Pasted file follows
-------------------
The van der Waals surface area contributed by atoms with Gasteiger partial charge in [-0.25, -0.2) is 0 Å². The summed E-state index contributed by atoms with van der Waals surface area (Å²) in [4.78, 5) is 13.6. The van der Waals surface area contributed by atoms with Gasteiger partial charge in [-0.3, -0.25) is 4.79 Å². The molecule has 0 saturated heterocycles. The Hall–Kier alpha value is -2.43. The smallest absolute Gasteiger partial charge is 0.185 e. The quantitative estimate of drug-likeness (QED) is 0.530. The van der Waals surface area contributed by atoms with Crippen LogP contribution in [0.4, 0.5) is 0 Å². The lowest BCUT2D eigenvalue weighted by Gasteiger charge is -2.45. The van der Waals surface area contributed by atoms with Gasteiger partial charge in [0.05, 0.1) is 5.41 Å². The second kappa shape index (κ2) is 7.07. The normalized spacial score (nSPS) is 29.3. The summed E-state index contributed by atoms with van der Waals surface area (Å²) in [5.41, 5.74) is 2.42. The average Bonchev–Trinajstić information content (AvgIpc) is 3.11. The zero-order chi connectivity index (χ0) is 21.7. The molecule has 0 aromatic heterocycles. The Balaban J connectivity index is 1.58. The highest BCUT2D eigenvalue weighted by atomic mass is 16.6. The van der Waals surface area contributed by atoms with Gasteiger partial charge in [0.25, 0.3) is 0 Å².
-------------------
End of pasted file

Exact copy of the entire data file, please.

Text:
The van der Waals surface area contributed by atoms with Gasteiger partial charge in [-0.25, -0.2) is 0 Å². The summed E-state index contributed by atoms with van der Waals surface area (Å²) in [4.78, 5) is 13.6. The van der Waals surface area contributed by atoms with Gasteiger partial charge in [-0.3, -0.25) is 4.79 Å². The molecule has 0 saturated heterocycles. The Hall–Kier alpha value is -2.43. The smallest absolute Gasteiger partial charge is 0.185 e. The quantitative estimate of drug-likeness (QED) is 0.530. The van der Waals surface area contributed by atoms with Crippen LogP contribution in [0.4, 0.5) is 0 Å². The lowest BCUT2D eigenvalue weighted by Gasteiger charge is -2.45. The van der Waals surface area contributed by atoms with Gasteiger partial charge in [0.05, 0.1) is 5.41 Å². The second kappa shape index (κ2) is 7.07. The normalized spacial score (nSPS) is 29.3. The summed E-state index contributed by atoms with van der Waals surface area (Å²) in [5.41, 5.74) is 2.42. The average Bonchev–Trinajstić information content (AvgIpc) is 3.11. The zero-order chi connectivity index (χ0) is 21.7. The molecule has 0 aromatic heterocycles. The Balaban J connectivity index is 1.58. The highest BCUT2D eigenvalue weighted by atomic mass is 16.6. The van der Waals surface area contributed by atoms with Gasteiger partial charge in [0.25, 0.3) is 0 Å².